FOR IMMEDIATE RELEASE

Tuesday, October 29, 2019

Chicago Man Pleads Guilty to Meth Trafficking, Faces 15 Years in Prison

‘I Should Have Stayed in the Bushes’ He Tells Officers

KANSAS CITY, Mo. – A Chicago, Illinois, man who was arrested while driving through northern Missouri pleaded guilty in federal court today to possessing nearly a kilogram of methamphetamine to distribute.

Kevin M. Phyfiher, 29, pleaded guilty before U.S. District Judge Greg Kays to one count of possessing methamphetamine with the intent to distribute.

A Missouri State Highway Patrol trooper stopped the Dodge Caravan Phyfiher was driving on Interstate 29 in Andrew County, Missouri, on May 8, 2017. In addition to Phyfiher, co-defendant Donta Mosley, 27, of Chicago, was in the cargo area of the van, and there were two female passengers. Phyfiher was not identified as a lawful driver of the vehicle, which had been rented by his cousin (who was not present).

Officers directed Phyfiher and the passengers to get out of the van while they deployed a police support canine. Mosley, who had a handgun in his waistband, was arrested. The others were instructed to get on the ground during the search. Phyfiher then fled, running into the underbrush, and law enforcement officers were unable to find him. During a later search of the vehicle, officers found two plastic baggies that contained a total of 907 grams of methamphetamine.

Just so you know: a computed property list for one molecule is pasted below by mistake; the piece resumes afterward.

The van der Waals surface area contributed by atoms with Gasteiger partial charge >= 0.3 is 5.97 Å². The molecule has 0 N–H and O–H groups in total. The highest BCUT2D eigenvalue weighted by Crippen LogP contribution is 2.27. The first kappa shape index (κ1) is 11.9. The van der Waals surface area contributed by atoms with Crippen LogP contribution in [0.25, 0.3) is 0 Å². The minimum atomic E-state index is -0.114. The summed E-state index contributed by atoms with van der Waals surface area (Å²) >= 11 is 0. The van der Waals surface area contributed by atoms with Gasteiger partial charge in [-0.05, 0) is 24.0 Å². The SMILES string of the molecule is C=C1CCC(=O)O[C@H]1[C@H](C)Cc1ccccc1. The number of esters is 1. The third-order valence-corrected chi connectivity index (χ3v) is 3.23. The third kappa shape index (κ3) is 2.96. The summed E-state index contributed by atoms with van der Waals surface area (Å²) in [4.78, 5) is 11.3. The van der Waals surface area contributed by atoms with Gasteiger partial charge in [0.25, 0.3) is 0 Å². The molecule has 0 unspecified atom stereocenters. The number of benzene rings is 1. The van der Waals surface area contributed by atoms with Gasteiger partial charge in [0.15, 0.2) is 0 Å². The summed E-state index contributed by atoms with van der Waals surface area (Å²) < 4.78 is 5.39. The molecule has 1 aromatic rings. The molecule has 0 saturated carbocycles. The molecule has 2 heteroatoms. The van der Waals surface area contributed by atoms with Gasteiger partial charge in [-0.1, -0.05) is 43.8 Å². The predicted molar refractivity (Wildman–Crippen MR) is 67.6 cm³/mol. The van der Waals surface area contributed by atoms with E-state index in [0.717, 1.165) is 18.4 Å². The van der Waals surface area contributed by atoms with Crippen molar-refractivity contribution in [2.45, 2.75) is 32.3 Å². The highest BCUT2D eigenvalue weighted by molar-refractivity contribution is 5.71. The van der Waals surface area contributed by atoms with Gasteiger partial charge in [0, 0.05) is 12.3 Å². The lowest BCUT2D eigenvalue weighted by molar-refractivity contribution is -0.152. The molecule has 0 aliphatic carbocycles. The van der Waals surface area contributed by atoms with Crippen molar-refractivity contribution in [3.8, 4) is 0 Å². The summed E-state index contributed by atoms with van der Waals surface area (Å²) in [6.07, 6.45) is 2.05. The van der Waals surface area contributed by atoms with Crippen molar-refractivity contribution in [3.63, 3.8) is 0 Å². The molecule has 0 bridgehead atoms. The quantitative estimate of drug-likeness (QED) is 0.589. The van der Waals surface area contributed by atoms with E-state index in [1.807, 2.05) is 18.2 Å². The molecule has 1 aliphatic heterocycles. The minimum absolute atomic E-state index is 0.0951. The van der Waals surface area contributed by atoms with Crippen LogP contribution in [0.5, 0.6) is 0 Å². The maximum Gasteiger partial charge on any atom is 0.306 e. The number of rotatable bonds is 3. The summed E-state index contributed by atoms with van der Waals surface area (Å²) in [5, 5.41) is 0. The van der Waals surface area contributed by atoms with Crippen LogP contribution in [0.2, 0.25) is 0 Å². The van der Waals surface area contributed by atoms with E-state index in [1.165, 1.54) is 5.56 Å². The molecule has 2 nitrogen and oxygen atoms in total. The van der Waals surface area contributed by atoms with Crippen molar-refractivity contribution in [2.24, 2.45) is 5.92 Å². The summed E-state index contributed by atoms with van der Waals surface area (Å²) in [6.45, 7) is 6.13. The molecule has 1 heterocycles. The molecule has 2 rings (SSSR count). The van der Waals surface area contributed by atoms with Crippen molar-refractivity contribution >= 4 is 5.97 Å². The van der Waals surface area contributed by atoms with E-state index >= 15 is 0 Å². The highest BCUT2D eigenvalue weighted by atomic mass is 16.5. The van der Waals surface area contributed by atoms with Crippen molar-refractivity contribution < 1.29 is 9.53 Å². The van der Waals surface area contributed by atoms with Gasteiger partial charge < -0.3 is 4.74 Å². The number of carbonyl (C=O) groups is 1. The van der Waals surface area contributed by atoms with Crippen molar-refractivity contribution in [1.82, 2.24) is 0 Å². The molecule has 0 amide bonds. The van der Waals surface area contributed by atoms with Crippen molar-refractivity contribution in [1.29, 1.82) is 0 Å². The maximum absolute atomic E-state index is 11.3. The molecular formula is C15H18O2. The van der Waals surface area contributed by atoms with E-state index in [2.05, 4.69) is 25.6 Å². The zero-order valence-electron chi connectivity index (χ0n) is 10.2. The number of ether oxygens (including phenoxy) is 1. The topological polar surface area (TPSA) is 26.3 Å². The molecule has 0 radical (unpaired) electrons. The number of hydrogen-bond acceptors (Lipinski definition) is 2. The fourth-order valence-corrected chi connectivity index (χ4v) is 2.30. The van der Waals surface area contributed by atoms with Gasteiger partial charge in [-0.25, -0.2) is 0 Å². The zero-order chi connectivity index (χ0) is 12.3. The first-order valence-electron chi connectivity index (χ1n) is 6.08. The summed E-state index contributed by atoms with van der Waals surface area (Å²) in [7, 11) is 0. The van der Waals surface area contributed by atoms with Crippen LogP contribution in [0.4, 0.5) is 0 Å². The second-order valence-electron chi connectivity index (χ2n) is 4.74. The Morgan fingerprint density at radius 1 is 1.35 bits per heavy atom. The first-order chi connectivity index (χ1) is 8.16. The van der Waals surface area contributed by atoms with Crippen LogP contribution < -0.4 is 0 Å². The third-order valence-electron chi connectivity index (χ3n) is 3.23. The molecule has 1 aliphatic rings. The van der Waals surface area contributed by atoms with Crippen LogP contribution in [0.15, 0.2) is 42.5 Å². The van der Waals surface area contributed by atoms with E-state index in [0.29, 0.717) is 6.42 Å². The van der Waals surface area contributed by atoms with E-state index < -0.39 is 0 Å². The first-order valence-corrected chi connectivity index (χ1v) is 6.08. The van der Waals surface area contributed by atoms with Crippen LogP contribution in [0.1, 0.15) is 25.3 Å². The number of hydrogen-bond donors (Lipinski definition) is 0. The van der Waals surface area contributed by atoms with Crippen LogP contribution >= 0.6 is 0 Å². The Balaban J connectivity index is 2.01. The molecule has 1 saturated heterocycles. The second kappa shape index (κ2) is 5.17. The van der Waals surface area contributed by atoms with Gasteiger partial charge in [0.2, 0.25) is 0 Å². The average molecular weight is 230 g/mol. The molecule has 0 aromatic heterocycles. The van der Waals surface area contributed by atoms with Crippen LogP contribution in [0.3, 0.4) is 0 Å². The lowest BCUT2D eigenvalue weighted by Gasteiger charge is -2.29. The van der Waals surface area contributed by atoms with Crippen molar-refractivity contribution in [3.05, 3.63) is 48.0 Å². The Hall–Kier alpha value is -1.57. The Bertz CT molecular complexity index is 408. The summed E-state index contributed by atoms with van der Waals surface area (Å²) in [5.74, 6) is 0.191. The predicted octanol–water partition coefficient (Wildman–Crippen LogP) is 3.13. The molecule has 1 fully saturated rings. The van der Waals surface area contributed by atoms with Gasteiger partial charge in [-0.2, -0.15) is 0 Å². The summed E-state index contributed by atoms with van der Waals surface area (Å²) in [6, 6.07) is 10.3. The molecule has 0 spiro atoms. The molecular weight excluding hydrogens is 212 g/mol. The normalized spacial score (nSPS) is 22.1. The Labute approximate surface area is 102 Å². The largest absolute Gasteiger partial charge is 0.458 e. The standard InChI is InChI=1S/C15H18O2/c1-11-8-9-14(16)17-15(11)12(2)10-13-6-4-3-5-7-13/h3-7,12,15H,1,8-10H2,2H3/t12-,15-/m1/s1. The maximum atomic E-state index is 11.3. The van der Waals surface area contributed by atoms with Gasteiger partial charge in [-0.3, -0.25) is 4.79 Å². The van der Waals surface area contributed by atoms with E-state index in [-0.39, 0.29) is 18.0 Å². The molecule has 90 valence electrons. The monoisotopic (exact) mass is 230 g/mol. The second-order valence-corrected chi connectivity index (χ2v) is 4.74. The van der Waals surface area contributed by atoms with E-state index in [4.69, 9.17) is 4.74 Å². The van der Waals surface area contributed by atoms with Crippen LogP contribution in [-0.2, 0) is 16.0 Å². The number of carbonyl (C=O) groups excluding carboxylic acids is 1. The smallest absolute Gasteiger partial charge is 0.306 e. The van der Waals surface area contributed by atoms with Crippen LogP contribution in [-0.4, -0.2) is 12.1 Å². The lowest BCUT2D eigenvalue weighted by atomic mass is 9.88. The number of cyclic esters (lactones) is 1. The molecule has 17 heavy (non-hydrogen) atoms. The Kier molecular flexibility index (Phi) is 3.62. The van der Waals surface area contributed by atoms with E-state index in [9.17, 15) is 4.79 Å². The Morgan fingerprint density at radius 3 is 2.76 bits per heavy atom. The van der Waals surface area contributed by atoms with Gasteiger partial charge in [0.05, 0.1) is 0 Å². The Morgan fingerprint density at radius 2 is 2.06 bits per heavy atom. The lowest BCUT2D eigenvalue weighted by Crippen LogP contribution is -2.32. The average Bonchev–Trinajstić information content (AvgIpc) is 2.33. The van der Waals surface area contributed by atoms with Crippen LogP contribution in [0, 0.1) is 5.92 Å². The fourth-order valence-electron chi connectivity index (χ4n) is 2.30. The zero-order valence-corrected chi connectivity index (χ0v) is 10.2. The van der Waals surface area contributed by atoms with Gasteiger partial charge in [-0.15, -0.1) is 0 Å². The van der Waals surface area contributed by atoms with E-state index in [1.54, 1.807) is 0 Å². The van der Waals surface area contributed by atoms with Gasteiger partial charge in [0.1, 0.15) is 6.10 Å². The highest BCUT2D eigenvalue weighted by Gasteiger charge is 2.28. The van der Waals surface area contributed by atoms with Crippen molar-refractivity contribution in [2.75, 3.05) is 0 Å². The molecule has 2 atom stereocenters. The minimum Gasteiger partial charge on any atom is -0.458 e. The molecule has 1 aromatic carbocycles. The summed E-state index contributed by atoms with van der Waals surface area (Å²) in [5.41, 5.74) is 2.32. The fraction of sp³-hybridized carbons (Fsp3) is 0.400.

The next day, a vehicle was reported as stolen from Jesse’s Last Stop Gas Station in Andrew County. At about 6:19 a.m., a state trooper saw Phyfiher driving the stolen vehicle on 36 Highway. The trooper attempted to stop the vehicle and the vehicle attempted to evade the officer. After several miles of pursuit at high rates of speed, the stolen vehicle was stopped by spike strips that were deployed in the road by other law enforcement officers. Phyfiher, who surrendered and was arrested, told officers, “I should have stayed in the bushes.”

According to today’s plea agreement, investigators discovered several live stream video recordings taken by Phyfiher in the days before his arrest. The videos show Phyfiher on a road trip to Las Vegas and California. In one of the videos, Phyfiher and Mosley are holding large stacks of money. In another video, Phyfiher refers to getting some “Cali dope.”

Mosley was sentenced on Jan. 30, 2019, to five years and four months in federal prison without parole after pleading guilty to being a felon in possession of a firearm.

Under the terms of today’s plea agreement, Phyfiher is subject to a sentence of 15 years in federal prison without parole. A sentencing hearing will be scheduled after the completion of a presentence investigation by the United States Probation Office.

This case is being prosecuted by Assistant U.S. Attorney Trey Alford. It was investigated by the Drug Enforcement Administration and the Missouri State Highway Patrol.